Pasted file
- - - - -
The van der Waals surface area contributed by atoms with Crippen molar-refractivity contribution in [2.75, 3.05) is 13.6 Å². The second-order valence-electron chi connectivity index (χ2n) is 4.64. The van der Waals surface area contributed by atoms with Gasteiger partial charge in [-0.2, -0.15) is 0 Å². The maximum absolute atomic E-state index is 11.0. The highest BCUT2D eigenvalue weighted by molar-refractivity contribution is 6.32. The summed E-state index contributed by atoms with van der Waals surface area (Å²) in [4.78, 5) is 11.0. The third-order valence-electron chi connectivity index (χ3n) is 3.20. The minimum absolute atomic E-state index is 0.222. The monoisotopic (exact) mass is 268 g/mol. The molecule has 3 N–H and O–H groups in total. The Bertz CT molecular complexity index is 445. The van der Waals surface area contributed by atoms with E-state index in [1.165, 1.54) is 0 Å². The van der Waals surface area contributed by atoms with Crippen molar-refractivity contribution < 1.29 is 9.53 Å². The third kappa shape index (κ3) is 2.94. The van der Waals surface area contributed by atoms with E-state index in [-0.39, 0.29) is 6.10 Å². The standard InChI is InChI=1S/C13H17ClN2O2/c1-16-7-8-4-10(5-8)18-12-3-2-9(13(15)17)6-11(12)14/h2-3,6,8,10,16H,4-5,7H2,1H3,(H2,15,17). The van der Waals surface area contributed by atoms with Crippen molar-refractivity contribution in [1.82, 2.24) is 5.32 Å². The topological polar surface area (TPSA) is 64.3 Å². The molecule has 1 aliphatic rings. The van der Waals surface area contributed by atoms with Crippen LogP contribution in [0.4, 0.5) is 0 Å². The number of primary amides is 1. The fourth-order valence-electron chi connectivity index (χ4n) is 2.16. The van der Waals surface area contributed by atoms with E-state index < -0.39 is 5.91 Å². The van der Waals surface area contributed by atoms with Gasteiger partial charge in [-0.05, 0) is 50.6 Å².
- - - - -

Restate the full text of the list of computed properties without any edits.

The van der Waals surface area contributed by atoms with Crippen molar-refractivity contribution in [2.75, 3.05) is 13.6 Å². The second-order valence-electron chi connectivity index (χ2n) is 4.64. The van der Waals surface area contributed by atoms with Gasteiger partial charge in [-0.2, -0.15) is 0 Å². The maximum absolute atomic E-state index is 11.0. The highest BCUT2D eigenvalue weighted by molar-refractivity contribution is 6.32. The summed E-state index contributed by atoms with van der Waals surface area (Å²) in [4.78, 5) is 11.0. The third-order valence-electron chi connectivity index (χ3n) is 3.20. The minimum absolute atomic E-state index is 0.222. The monoisotopic (exact) mass is 268 g/mol. The molecule has 3 N–H and O–H groups in total. The Bertz CT molecular complexity index is 445. The van der Waals surface area contributed by atoms with E-state index in [1.165, 1.54) is 0 Å². The van der Waals surface area contributed by atoms with Crippen molar-refractivity contribution < 1.29 is 9.53 Å². The third kappa shape index (κ3) is 2.94. The van der Waals surface area contributed by atoms with E-state index in [-0.39, 0.29) is 6.10 Å². The standard InChI is InChI=1S/C13H17ClN2O2/c1-16-7-8-4-10(5-8)18-12-3-2-9(13(15)17)6-11(12)14/h2-3,6,8,10,16H,4-5,7H2,1H3,(H2,15,17). The van der Waals surface area contributed by atoms with Crippen molar-refractivity contribution in [1.82, 2.24) is 5.32 Å². The topological polar surface area (TPSA) is 64.3 Å². The molecule has 1 aliphatic rings. The van der Waals surface area contributed by atoms with Crippen LogP contribution in [0.4, 0.5) is 0 Å². The number of primary amides is 1. The fourth-order valence-electron chi connectivity index (χ4n) is 2.16. The van der Waals surface area contributed by atoms with E-state index < -0.39 is 5.91 Å². The van der Waals surface area contributed by atoms with Gasteiger partial charge in [-0.05, 0) is 50.6 Å².